Thrills, Chills, Battle of Wills: Theresa Rebeck’s ‘Downstairs’ Terrifies

With Tyne Daly and Tim Daly reaching new acting heights, what is the playwright afraid of?

Tim and Tyne Daly in Theresa Rebeck's "Downstairs." Photo: James Leynse.

No sooner does one Theresa Rebeck play close than another one opens. On the same Sunday afternoon that her Bernhardt/Hamlet, starring Janet McTeer, closed on Broadway, her Downstairs, starring sister-brother actors Tyne Daly and Tim Daly, opened Off-Broadway. (One pictures Rebeck having a head-scratching time deciding which performance to attend.)

Rebeck is nothing if not prolific, but here it might be said that “prolific” could be interpreted as a form of the word “promiscuous.” For she’s sometimes prolific to her own detriment.

Or to put it another way, her work, like her ostensible schedule on Sunday, is quite literally all over the place. She seems so busy turning out her plays that her plays don’t receive the pre-production finishing touches I think they need. Take Bernhardt/Hamlet, which followed the private and public controversy over the legendary actress Sarah Bernhardt assuming the legendary male role. It was a highly intriguing idea. But the result was a repetitive work that could have benefited from a strong dramaturg — or the playwright’s red pencil — to redact it to a taut length.

Downstairs, by contrast, is a sturdier property. A study of three characters, it may be termed a domestic thriller, and it succeeds on that enthralling level — at least until its last moments.

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According to a program note, Rebeck tailored the roles of the sister and brother to the Dalys. Tyne plays Irene and Tim plays Teddy — the latter, with a baleful array of psychological tics, is crashing in the very unfinished basement of the home Irene purchased some years earlier, using money that the siblings should have shared when their high-strung mother died.

But Irene has been browbeaten by her husband, Gerry (John Procaccino), into maintaining that the house is actually his domain. As relations between Teddy and Gerry are habitually strained, Gerry wants Teddy out of the basement and out of the house. Knowing Gerry’s propensity for violence, Irene behaves as if she, too, wants Teddy gone — despite a lifelong devotion to her younger brother.

What ensues is a tug-of-war between distrait, dissembling-prone, cowering Teddy and the towering Gerry — who Rebeck craftily holds back for a late entrance, Irene alternatively switching from one side of the metaphorical rope to the other.

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Speaking of metaphors, this very unfinished basement certainly represents a level of lowness at which certain human emotions, normally suppressed, get carried out. Note that the set, designed by Narelle Sissons, is convincingly outfitted with a long wooden staircase and, most  prominently, a dated computer that Irene insists is broken and Teddy insists is not. Keep an eye on that computer — especially whenever anyone is at it.

Rebeck builds the coming battle with mounting tension: Teddy refusing to move on; Gerry using everything in his considerable power to predominate; Irene wavering between catering to Teddy and encouraging him to leave. Seeing that the three-way altercation is fully realized, director Adrienne Campbell-Holt does her commendable utmost.

Shortly after Irene wields a wrench at Gerry, at least one of the warring participants prevails. Who that victor is I won’t disclose here, but the outcome is where Rebeck’s acumen falters.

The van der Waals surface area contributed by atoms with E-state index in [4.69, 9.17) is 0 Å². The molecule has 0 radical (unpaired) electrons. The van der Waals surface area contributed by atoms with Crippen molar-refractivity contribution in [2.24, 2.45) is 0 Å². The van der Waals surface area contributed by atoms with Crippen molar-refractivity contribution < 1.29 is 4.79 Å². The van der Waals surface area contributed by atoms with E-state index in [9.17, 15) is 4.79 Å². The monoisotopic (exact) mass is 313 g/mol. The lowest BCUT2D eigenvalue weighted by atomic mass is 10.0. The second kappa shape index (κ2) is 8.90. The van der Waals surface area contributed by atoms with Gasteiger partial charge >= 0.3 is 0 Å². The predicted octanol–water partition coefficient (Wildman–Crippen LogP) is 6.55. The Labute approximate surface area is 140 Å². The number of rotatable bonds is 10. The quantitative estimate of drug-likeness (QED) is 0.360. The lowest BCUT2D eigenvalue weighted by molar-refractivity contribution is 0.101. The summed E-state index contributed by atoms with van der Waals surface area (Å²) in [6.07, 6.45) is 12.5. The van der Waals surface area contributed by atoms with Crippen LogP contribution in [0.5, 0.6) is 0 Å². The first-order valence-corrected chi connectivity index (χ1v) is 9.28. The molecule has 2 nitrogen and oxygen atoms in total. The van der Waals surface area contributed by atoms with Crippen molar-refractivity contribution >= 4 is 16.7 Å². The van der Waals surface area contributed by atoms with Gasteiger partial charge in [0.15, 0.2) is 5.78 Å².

I saw where Rebeck was heading with her three damaged figures; I will guess I wasn’t alone. And I hasten to add that seeing where a play is heading isn’t necessarily a problem. Watching how a playwright gets there can be just as much a part of, in this instance, the scarifying of the audience. As Gerry threatens, and as Irene and Teddy move and retreat, a large part of the chills in Downstairs is simply us inching more and more to the edge of our seat.

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But actually, that’s the point: up until now, Rebeck has openly had her jollies terrorizing Irene and Teddy and therefore terrorizing us. Then her denouement (spoiler ahead) eases up on the fright, shifting to a conciliatory conclusion when she might have dreamed up one final jolting twist. (What Henri-Georges Clouzot constructs in his 1955 film Diabolique comes to mind.)

As Irene, Tyne Daly is very unlike the beaming, confident, undaunted characters she’s played on stage and going back to her Cagney and Lacey days. In the low-to-middle-class wardrobe selected for her by Sarah Laux, and wearing a long wig created for her by Leah Loukas, her Irene is severely daunted and endlessly timorous; her expression often implies a vain hope against hope. As a result, this is one of her best and most surprising performances.

The same goes for Tim Daly — whose fumbling around with shoulders stooped and, in his first scene, in a shirt and underwear, is distanced from the TV series he’s spent time in. He makes plain there’s much that Teddy is hiding about the job from which he’s supposedly vacationing and about a start-up supposedly in the works. He does emanate pleasure and some obvious technical skills whenever he mans the computer. He’s also demonstrating new acting colors.

Procaccino uses his imposing height and weight to play easily at the Dalys’ elevated plateaus. Rebeck writes Gerry as a ready-to-explode bundle of dynamite and Procaccino gives her and director Campbell-Holt everything they could ask for.

There’s no gainsaying the icy oomph that Rebeck packs into Downstairs (which M.L. Dogg heightens with nerve-chewing music). But there’s still a feeling that the playwright could be going further. The idea is nothing to be scared of.